Sex estimation from handprints in a Croatian population sample: developing a tool for sex identification in criminal investigations


Aim: To test if handprint measurements show sexual dimorphism in the Croatian population, and to develop population-specific sex estimation standards.

Methods: A cross-sectional study was conducted on 100 adult volunteers from a Croatian population (50 males and 50 females) aged between 20 and 45 years. Using a fingerprint ink, we collected handprints of both hands on a paper sheet. We scanned handprints and took 13 measurements. Bilateral asymmetry and sexual dimorphism of the measurements was analyzed and sex estimation models were developed using linear discriminant analysis.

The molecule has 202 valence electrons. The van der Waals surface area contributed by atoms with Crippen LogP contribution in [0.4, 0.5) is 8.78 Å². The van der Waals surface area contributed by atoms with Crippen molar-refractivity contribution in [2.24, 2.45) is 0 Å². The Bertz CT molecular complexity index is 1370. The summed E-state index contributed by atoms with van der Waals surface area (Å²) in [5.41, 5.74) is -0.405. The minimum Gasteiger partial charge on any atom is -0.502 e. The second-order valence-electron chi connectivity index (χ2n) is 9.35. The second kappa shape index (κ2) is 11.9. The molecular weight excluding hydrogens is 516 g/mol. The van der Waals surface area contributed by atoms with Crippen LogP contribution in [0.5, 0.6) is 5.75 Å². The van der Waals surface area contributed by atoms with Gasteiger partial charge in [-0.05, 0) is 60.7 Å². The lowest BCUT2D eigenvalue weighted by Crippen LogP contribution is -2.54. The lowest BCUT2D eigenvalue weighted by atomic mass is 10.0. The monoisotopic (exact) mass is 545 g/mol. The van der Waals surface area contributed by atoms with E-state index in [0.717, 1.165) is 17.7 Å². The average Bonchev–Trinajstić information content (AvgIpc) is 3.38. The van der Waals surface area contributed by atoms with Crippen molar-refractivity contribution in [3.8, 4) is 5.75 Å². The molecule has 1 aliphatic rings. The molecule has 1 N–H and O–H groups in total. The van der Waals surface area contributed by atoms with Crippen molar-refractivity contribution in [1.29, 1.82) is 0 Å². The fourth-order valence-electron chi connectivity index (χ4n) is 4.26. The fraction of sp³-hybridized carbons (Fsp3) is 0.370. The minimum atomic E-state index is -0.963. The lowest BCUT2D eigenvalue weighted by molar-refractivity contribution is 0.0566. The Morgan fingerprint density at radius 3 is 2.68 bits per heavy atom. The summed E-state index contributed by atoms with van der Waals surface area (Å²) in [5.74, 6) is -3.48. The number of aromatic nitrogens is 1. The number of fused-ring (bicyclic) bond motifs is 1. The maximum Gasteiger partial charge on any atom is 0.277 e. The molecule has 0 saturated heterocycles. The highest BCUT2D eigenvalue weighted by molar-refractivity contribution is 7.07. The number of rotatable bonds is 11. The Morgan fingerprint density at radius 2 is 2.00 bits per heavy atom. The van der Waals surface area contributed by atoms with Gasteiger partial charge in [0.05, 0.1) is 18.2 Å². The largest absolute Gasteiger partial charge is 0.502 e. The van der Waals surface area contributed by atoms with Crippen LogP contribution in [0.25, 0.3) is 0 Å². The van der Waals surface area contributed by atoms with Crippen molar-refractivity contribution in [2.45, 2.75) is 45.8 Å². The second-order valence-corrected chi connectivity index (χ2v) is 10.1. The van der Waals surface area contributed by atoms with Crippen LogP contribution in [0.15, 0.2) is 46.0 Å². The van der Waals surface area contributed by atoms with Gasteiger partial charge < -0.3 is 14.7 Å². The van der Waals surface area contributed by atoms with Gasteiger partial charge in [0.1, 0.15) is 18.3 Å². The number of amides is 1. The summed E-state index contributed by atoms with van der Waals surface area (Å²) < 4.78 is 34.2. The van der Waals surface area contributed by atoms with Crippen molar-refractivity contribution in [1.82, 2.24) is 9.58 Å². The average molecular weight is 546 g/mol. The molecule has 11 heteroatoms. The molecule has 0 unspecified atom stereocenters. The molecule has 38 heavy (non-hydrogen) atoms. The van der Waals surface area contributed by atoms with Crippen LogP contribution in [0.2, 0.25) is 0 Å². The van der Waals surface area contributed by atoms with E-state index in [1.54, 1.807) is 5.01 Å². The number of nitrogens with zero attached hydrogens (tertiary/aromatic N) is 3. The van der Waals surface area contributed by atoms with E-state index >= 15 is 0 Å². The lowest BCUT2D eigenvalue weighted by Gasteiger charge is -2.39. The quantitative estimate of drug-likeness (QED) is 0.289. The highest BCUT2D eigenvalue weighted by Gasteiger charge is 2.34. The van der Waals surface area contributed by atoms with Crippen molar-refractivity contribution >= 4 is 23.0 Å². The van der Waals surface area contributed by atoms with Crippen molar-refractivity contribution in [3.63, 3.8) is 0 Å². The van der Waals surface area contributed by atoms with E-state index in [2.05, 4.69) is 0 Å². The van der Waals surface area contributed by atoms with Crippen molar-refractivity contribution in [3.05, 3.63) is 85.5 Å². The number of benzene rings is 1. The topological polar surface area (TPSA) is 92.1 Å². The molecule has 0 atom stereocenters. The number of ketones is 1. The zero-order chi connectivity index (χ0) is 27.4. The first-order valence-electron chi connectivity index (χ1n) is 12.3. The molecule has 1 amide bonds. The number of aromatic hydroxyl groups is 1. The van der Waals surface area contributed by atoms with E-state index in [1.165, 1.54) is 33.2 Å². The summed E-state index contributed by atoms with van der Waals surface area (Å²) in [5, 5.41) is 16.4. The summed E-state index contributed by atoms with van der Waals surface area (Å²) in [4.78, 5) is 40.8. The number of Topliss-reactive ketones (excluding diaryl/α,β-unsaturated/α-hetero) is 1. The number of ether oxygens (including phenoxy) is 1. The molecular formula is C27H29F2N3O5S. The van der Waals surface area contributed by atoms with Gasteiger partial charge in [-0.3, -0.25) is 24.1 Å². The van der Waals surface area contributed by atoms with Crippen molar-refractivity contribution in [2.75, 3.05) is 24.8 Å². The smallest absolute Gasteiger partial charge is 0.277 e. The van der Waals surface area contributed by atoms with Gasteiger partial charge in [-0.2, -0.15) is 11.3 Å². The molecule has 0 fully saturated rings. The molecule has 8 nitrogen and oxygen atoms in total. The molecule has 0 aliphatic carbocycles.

Results: All measurements exhibited statistically significant sexual dimorphism (P<0.001). Univariate discriminant functions provided sexing accuracy from 75% to 92%. The highest accuracy rate (92%) and the lowest sexing bias (0%) was obtained using the handprint breadth. A multivariate discriminant function could estimate sex with 93% accuracy, but with more pronounced sexing bias (10%).

Conclusion: We showed that handprint measurements could be used for sex estimation in the Croatian population with a high accuracy level. Therefore, they could serve as a valuable tool for biological profiling of perpetrators in criminal investigations when other evidence is not conclusive.

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